Inspired by filmmaking

PUBLISHED : Sunday, 09 September, 2007, 12:00am
UPDATED : Sunday, 09 September, 2007, 12:00am

Over 50 local artists have been inspired by Hong Kong's markets to create a piece for 'High & Dry', Hong Kong's first multimedia fruit and vegetable exhibition.

The highlight is a series of films featuring Graham Street market. The films were made by a group of local and overseas 11- to 15-year-olds with Focus on Film, a non-profit organisation that believes learning how to make films can inspire young people.Ho

In less than three days, the students produced four short documentaries about the Graham Street Market. The teens were divided into groups of four or five, and each took on the role of director, producer, actor or sound technician.

Mary Yeung, 14, was one of the local students taking part. She was her group's producer, responsible for organising the team and editing the film.

As well as learning how films are made, Mary said the project helped her appreciate how long a seemingly simple project can take.

'Our documentary lasts about nine minutes, but we had to edit it for nearly five days. Before the project, I never could have imagined the time needed to prepare a short documentary.'

Morgae Azevdo, 14, was in another group. She discovered that video is a great alternative to verbally expressing opinions.

'We filmed the stall owners, residents, customers and tourists laughing and talking in order to show the link between the market and people,' she said.

Bonnie Au's group presented the pros and cons of redeveloping the wet market though interviews.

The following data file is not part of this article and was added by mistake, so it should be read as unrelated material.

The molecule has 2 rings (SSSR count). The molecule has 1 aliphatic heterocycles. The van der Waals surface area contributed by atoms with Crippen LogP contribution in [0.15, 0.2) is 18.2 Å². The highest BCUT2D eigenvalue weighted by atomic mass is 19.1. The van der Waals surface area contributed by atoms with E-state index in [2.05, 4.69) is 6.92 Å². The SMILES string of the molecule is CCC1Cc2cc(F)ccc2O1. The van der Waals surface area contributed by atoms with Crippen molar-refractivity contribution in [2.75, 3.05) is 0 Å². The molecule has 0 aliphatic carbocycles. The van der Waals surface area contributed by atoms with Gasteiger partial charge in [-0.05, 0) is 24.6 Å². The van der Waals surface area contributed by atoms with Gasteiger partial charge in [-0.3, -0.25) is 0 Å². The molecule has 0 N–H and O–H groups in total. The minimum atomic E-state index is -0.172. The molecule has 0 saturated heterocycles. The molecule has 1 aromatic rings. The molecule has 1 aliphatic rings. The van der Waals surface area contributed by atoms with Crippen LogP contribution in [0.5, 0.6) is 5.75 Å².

Although her group found it difficult to persuade people to be filmed, the 14-year-old said the assignment was interesting and helped her team grow closer.

'The production taught us the importance of team spirit and our friendship is more solid than ever.'

'Each documentary has its own clear voice. For example, Mary's group's documentary is more local and journalistic, while Morgae's group's work has a very strong message about the connections between people and the wet market.'

'I'm surprised at their great performance under limited training and basic technical support,' said Elissa Rosati, the founder of Focus on Film, adding that they overcame many obstacles.

'They only had one morning to shoot the documentaries ... The kids has to fight together to solve problems ... They learned to think out of the box, as well as problem-solving skills.'

When the teenagers watched their documentaries at the launch party, they all felt satisfied.

Jenny Ho, a member of Bonnie's group, summed up their feelings: 'I'm very proud to see our product on screen. It's the best experience I had all summer.'

'High & Dry' runs until September 30 at the Conservancy Association Centre For Heritage, Sai Ying Pun. See for more details and visit for more information about film workshops.